The 28-year-old was not included in Rodgers’ two match squads for their opening two Premier League games against Stoke City and Bournemouth this term. With a lack of first-team football at the back end of last season and not featuring this campaign, there was no wonder why Lucas was linked with a move away. Inter Milan, Besiktas and Juventus have all been keen on the defensive midfielder.
After two frustrating weeks watching from the stands, Lucas benefited from Henderson’s foot injury to gain a call-up to not just the 16 man squad, but to feature from the first whistle until being substituted with 15 minutes to play, replaced by Jordan Rossiter.
It was a typical performance from Lucas and portrayed why Kopites want to see him remain at the Merseyside outfit for at least another season. He anchored the midfield, shielding the back-four from a stellar Arsenal attack that is capable on penetrating any defence within a blink of an eye.
The Dourados native was handed the task of keeping Arsenal's protagonist Mesut Ozil at bay and that he did for the majority of the game. Lucas smothered the Germany international, giving him little space to manoeuvre his subtle movement changes that often creates much more space for the Gunners. Lucas’ energy was flawless in the first-half especially and he proved his worth to Rodgers. He won 50% of his tackles, made four interceptions, two blocks and two clearances; those are stats every manager wants to see from his defensive midfielder away from home against a rival team.
As Arsenal began to dominate after the break, Ozil did get the better of Lucas more often. Nonetheless, after not playing a single minute of football this season, he was clearly lacking match fitness and was up against a World Cup winner who can produce something out of nothing. The heart from Lucas was still there nonetheless and he still made a number of decent challenges and interceptions when Liverpool’s back was against the wall.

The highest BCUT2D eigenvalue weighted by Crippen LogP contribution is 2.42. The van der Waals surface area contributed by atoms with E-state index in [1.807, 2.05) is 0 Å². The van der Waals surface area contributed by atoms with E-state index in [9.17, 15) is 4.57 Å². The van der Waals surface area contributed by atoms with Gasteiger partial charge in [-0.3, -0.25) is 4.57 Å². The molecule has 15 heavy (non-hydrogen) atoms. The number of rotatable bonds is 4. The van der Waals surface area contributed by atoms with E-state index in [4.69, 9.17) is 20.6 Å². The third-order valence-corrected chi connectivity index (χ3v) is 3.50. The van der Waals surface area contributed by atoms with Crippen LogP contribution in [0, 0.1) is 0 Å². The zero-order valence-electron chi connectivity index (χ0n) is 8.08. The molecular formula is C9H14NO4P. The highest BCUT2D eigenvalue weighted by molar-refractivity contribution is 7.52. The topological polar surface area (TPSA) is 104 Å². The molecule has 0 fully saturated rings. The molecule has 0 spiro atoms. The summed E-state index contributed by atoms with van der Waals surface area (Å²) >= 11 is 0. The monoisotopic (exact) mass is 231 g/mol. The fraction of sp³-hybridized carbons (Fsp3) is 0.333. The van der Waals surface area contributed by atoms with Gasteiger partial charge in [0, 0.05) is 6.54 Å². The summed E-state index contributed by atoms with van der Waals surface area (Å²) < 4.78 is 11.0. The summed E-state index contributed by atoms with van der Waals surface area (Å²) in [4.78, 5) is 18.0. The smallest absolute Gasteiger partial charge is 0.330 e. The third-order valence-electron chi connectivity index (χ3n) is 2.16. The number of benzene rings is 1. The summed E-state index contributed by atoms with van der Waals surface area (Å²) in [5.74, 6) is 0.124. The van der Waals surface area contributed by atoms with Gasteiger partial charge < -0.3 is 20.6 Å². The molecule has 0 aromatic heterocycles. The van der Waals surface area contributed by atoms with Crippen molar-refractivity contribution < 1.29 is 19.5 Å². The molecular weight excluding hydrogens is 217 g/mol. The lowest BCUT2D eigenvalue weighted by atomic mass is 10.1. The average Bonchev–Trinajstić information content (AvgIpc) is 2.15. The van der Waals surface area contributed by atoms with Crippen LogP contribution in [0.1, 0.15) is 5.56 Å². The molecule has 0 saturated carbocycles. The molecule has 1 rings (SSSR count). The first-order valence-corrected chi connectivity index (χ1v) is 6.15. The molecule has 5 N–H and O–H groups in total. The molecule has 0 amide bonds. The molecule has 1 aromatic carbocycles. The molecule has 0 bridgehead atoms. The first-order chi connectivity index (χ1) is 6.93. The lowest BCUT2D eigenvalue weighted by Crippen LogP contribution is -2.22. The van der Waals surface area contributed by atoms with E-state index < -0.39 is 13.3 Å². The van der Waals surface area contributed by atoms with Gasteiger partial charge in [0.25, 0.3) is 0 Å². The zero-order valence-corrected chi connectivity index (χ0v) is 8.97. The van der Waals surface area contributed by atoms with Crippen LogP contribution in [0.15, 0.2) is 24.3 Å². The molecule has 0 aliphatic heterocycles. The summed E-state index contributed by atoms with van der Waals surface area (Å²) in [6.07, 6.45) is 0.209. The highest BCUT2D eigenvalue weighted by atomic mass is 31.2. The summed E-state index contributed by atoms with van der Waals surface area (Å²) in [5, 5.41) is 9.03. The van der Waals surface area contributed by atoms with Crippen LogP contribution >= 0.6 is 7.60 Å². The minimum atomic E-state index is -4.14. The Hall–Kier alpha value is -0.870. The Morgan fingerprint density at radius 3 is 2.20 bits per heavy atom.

If Liverpool are serious about challenging for a top-four finish this campaign, they must improve their form against the top teams. Last term, the Reds scooped just four of a possible 24 points against Chelsea, Manchester City, Arsenal and Manchester United – a tally that is deemed unacceptable if they are to qualify for the Champions League.
Prior to the trip to the Emirates, Liverpool fans would immediately took a point. One point against every top-four rival away from home is a very respectable result and will help thrust a team to their league targets.
Away from home, especially to a rival team, Lucas is the perfect player to have in your team. His relentless attitude and ability to suffocate playmakers is why he’s become admired by fans. He may be limited to bench duty when Liverpool play weak sides at Anfield but there still is a place for him in the team.
When Lucas was replaced by Rossiter, he seemingly gave a wave goodbye to the travelling supporters. If it was to be his last game for Liverpool then it was a mighty farewell. Let’s hope it’s not, however.